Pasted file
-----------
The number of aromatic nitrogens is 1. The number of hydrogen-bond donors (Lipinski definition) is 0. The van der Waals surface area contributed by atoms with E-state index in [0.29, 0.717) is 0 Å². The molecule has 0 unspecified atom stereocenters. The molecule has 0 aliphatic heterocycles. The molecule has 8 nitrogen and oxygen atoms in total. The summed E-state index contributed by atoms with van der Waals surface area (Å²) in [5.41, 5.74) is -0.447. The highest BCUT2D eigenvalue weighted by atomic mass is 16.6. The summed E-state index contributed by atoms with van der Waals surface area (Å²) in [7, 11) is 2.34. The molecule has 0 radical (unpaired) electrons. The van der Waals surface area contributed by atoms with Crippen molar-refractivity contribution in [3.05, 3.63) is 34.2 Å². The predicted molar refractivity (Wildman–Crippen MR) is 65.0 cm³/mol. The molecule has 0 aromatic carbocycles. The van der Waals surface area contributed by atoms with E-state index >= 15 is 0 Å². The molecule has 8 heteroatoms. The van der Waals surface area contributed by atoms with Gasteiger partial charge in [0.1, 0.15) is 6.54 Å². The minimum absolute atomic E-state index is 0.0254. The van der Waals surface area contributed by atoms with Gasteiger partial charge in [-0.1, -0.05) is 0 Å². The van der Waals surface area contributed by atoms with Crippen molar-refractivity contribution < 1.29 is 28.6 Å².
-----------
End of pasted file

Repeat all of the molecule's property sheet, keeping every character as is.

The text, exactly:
The number of aromatic nitrogens is 1. The number of hydrogen-bond donors (Lipinski definition) is 0. The van der Waals surface area contributed by atoms with E-state index in [0.29, 0.717) is 0 Å². The molecule has 0 unspecified atom stereocenters. The molecule has 0 aliphatic heterocycles. The molecule has 8 nitrogen and oxygen atoms in total. The summed E-state index contributed by atoms with van der Waals surface area (Å²) in [5.41, 5.74) is -0.447. The highest BCUT2D eigenvalue weighted by atomic mass is 16.6. The summed E-state index contributed by atoms with van der Waals surface area (Å²) in [7, 11) is 2.34. The molecule has 0 radical (unpaired) electrons. The van der Waals surface area contributed by atoms with Crippen molar-refractivity contribution in [3.05, 3.63) is 34.2 Å². The predicted molar refractivity (Wildman–Crippen MR) is 65.0 cm³/mol. The molecule has 0 aromatic carbocycles. The van der Waals surface area contributed by atoms with E-state index >= 15 is 0 Å². The molecule has 8 heteroatoms. The van der Waals surface area contributed by atoms with Gasteiger partial charge in [0.1, 0.15) is 6.54 Å². The minimum absolute atomic E-state index is 0.0254. The van der Waals surface area contributed by atoms with Gasteiger partial charge in [-0.1, -0.05) is 0 Å². The van der Waals surface area contributed by atoms with Crippen molar-refractivity contribution < 1.29 is 28.6 Å².